What Is Upcycling and Three Reasons You Should Consider It


What is Upcycling ?

Upcycling is a relatively new kid on the block.  So new, in fact, that my spellchecker keeps wanting to change it to epicycle !  Turns out although the word is new, the concept is not new at all.

Upcycling is the process of changing old, discarded or unused articles into something new that is useful and usually beautiful.  It gives used materials a better, often higher purpose than before.

So you see, the idea of upcycling is not new.  Some of the best ideas for upcycling originates from tough times when people had to make do with that they had.  Nothing was wasted.


Lets demonstrate with an example

Upcycling is a form of recycling but differs from recycling because the materials are not broken down. Materials are used in its original format.

Take for instance a discarded plastic bag.  To upcycle a used plastic bag you can clean it, cut it into yarn and weave a beach bag.

To recycle that same bag you will have to melt it down, turn it into pellets and use the pellets to manufacture a completely new product.

Three Reasons You Should Upcycle

Saves the Environment

When you modify discarded materials for a new use instead of throwing it into a rubbish bin from where it will end up in a landfill, you are saving the planet.

Rising consumerism is one of the biggest enemies to the environment and repurposing old redundant items instead of running off the the mall to buy something new curbs your expenditure and saves the environment.

Enhances Lives

Since materials don’t have to be broken down and changed into a new material, entry cost is low and skills to upcycle can be taught relatively easy.  This makes it ideal for solo entrepreneurs, community upliftment projects or a side business to earn some extra cash.

If you are not up to upcycling yourself, you can find groups where you can donate items used in upcycling projects and so help uplift your community.

One such company is Upcycle.co.za where individuals and corporates can get involved in upcycling.

Stimulates Your Creativity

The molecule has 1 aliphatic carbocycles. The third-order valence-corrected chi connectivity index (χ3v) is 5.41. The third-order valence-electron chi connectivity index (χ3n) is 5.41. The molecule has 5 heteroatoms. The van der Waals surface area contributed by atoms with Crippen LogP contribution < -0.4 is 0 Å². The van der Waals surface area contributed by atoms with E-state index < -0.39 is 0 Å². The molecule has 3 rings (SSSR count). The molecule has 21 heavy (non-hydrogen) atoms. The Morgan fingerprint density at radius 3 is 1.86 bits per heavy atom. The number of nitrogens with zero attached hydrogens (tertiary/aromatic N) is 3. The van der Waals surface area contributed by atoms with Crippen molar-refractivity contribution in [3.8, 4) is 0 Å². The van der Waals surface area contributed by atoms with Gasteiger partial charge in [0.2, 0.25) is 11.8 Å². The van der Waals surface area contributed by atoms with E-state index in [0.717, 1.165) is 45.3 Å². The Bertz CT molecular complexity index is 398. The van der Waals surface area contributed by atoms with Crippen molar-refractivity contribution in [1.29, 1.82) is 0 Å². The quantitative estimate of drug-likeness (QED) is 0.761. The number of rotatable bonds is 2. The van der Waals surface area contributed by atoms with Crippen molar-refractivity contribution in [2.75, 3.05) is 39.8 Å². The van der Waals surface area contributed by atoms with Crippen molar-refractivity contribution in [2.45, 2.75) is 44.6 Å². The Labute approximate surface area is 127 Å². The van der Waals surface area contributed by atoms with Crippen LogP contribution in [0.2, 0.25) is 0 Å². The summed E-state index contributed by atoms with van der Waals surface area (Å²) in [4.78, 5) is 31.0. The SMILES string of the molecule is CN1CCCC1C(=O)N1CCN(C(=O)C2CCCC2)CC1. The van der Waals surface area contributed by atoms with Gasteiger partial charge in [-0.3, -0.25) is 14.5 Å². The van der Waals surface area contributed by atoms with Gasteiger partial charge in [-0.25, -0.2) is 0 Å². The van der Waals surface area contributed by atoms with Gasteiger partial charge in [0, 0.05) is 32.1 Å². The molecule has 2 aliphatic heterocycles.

Once you start looking at ideas to repurpose, the sky is the limit, really, and every item in your house and around the office suddenly winks at you with a new purpose.

Pinterest is a rich source of upcycle ideas, and I put together a special board for you with some excellent ideas.

Until next time, keep cycling up!



Minimalism on the rise

Minimalism – a lifestyle choice

Minimalism is a lifestyle choice that implies the promotion of the things we value most and the removal of everything that distracts from it.

It’s about owning less and living more.  Everything you own needs some form of maintenance, cleaning and care, eating away at your most valuable resource, time. 

Minimalism fans claim that this lifestyle reduces stress, mess, clutter and financial strain, to name but a few.   

Minimalism is an attempt to balance the excessiveness of modern life as a result of consumerism. It counters the extent to which we have been brainwashed by corporations into believing that simply owning stuff will make us better people. 

This is (possibly) why

Given the complexity of the human race it can be difficult to fully understand the rise and fall of trends, but here are a couple of reasons that are probably contributing to Minimalism’s growth in popularity.

Financial Strain

Worldwide economic forecasts are looking gloomy putting more and more pressure on finances all the way down to individual- and household budgets.  Consumers from all walks of life are re-evaluating purchases in the light of budget constraints.  

Recent trends also show that corporations are reducing the number of full-time employed workers in favour of contract workers.  Consumerism largely relies on consumer debt, which favours a fixed income as opposed to a contract agreement.

Environmental Concern

Thanks to the tireless efforts of environmentalists around the world, society on all levels is becoming more aware of the negative effect that our excessive living is having on the environment. 

Despite some conflicting arguments among experts on a number of ‘green’ topics, John Doe is starting to re-evaluate purchases in the light of the impact it will have on the environment and the future of generations to come.